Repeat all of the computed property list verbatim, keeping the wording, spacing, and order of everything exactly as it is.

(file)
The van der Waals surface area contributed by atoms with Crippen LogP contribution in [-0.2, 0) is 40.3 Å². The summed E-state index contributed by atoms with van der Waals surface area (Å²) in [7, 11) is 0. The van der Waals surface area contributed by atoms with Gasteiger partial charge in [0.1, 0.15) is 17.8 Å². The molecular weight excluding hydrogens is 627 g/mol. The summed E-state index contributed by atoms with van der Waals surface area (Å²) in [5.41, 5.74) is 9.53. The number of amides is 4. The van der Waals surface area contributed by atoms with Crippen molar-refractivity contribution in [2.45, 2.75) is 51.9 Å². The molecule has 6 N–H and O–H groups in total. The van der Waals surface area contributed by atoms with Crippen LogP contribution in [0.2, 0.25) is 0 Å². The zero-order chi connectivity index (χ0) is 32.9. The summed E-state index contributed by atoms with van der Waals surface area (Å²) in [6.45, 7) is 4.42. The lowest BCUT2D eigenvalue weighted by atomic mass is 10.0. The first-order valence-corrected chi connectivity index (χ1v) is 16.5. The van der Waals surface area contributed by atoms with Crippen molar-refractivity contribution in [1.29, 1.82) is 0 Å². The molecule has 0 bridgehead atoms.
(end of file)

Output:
The van der Waals surface area contributed by atoms with Crippen LogP contribution in [-0.2, 0) is 40.3 Å². The summed E-state index contributed by atoms with van der Waals surface area (Å²) in [7, 11) is 0. The van der Waals surface area contributed by atoms with Gasteiger partial charge in [0.1, 0.15) is 17.8 Å². The molecular weight excluding hydrogens is 627 g/mol. The summed E-state index contributed by atoms with van der Waals surface area (Å²) in [5.41, 5.74) is 9.53. The number of amides is 4. The van der Waals surface area contributed by atoms with Crippen molar-refractivity contribution in [2.45, 2.75) is 51.9 Å². The molecule has 6 N–H and O–H groups in total. The van der Waals surface area contributed by atoms with Crippen LogP contribution in [0.2, 0.25) is 0 Å². The zero-order chi connectivity index (χ0) is 32.9. The summed E-state index contributed by atoms with van der Waals surface area (Å²) in [6.45, 7) is 4.42. The lowest BCUT2D eigenvalue weighted by atomic mass is 10.0. The first-order valence-corrected chi connectivity index (χ1v) is 16.5. The van der Waals surface area contributed by atoms with Crippen molar-refractivity contribution in [1.29, 1.82) is 0 Å². The molecule has 0 bridgehead atoms.